Selma tells the story of Dr. Martin Luther King, Jr. and his leadership in Alabama as they fought for equal rights in a segregated south. This movie has come to us during a difficult time in our society when discussions about race tend to get swallowed up in politics and innuendo. As Christ followers, we have an obligation to walk in the direction of justice that might be unpopular and dangerous. Walking in the direction of justice was the ardent and prophetic call of Micah, and the mantle carried by Jesus in his ministry. Thus, as followers of Jesus in mission, walking in the way of justice becomes our responsibility.
This story was written by Victor Hugo and found international success as a long playing musical written by Andrew Lloyd Weber. There are also movie adaptations of the novel, most recently in 2012, starring Hugh Jackman and Anne Hathaway. The backdrop of this story is the French revolution, but at the forefront is a hero who has been redeemed and seeks to offer redemption to those he loves and to his enemies. How does a missional church multiply redemption?
This colorful movie continues to be a family favorite. While it would seem that it is simply a movie about an overabundance of sweets, underneath it is a story of one man's imagination to be significant in the lives of others. This quest can be compromised when one is overtaken in self-indulgent behavior. Our missional calling is one that is driven by the imagination of God who calls us to be a blessing to the world.
More and more we are taking note of the spiritual overtones portrayed in popular music and movies. In this sermon series, we will explore some spiritual themes in four movies. Hopefully this jump starts a more keen awareness of how God speaks through various forms including the theater. Also, we won?t lose sight of our missional calling and how these themes help us to understand our mission in God?s kingdom.
Jesus challenges us to do the right thing, to do what's in other's best interest.
To say 'amen' is to mentally assent or agree to a proclamation of truth. As a mission-outpost called to worship a Father, to bring his domain to the earth, to accept our unique preparation, to share our spiritual reality, to receive protection from the enemy and to be overwhelmed by the power and stature of God's ways, our most appropriate response is to no longer sit as passive bystanders, but to stand up and go be the hands and feet of Christ. This is the missional dispatch!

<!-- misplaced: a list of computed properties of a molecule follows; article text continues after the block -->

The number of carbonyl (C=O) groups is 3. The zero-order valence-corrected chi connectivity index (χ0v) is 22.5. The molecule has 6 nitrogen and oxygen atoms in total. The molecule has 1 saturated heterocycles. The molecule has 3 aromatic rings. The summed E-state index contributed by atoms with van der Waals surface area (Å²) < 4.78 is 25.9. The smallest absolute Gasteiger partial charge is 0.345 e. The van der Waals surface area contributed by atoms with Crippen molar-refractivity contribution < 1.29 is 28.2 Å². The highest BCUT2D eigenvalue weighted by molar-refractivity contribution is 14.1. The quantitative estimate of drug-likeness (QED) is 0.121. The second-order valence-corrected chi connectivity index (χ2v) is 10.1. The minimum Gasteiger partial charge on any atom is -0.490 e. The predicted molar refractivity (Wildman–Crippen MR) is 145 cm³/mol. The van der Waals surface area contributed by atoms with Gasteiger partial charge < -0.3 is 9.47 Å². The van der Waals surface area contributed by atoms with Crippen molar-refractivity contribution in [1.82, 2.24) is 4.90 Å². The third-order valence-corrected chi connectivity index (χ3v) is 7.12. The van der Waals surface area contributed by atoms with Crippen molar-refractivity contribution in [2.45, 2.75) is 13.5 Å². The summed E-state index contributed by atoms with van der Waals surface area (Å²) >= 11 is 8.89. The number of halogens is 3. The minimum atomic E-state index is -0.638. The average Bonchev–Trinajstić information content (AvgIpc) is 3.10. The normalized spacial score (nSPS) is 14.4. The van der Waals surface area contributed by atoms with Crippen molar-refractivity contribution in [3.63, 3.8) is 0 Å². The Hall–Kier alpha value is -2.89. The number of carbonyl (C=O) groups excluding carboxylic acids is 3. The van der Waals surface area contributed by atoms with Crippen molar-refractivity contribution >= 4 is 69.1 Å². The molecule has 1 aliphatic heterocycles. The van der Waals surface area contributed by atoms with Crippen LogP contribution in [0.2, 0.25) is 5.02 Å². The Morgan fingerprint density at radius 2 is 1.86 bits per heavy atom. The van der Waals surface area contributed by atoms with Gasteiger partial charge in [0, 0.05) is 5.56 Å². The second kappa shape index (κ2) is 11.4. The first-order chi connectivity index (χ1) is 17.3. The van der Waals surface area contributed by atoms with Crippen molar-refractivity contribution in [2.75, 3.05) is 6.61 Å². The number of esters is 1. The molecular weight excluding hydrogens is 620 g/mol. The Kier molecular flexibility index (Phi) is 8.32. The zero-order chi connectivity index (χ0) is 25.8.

Trying to comprehend the dimensions of the kingdom of God starts with coming to grips that God is all powerful. He has entrusted with the task of expanding the kingdom by displaying his power in our world and in our communities. Our faithfulness to this empowering commission ultimately brings glory to God!
Becoming a mission-outpost in the form of various helps and ministries is not the end game. In the end, there are spiritual realities that spring up when we are the hands and feet of Christ. There is an expectation that the disciples of Christ will offer to others the same spiritual reality that God has offered to them. Forgiveness serves as but one spiritual reality, but it is, indeed, an important one.
Disciples are called to place an unwavering faith in God to provide their needs. This faith includes an understanding that God will give us everything we need in order to be a ?mission outpost?. The variety of gifts in our body is well documented. Do we believe that we have been equipped and will we go forward knowing we have all we need?
The church has not been called to escape to heaven to disperse blessings. We have been called to bless the earth with the blessing of God on the earth while we live on this earth. The church becomes a place where the Mission of God is incubated, birthed and launched in faith.
In this introduction, we explore the powerful and simple language of the invitation to be the children of God as well as the cue to worship. Out of a heart of full engagement with the Father can flow incredible ministry and practice in the Mission of God.
The church is about community. Community is about relationship. Who is our neighbor and who is not our neighbor? Jesus' answer to that question might be hard to take, but that's the calling of the church.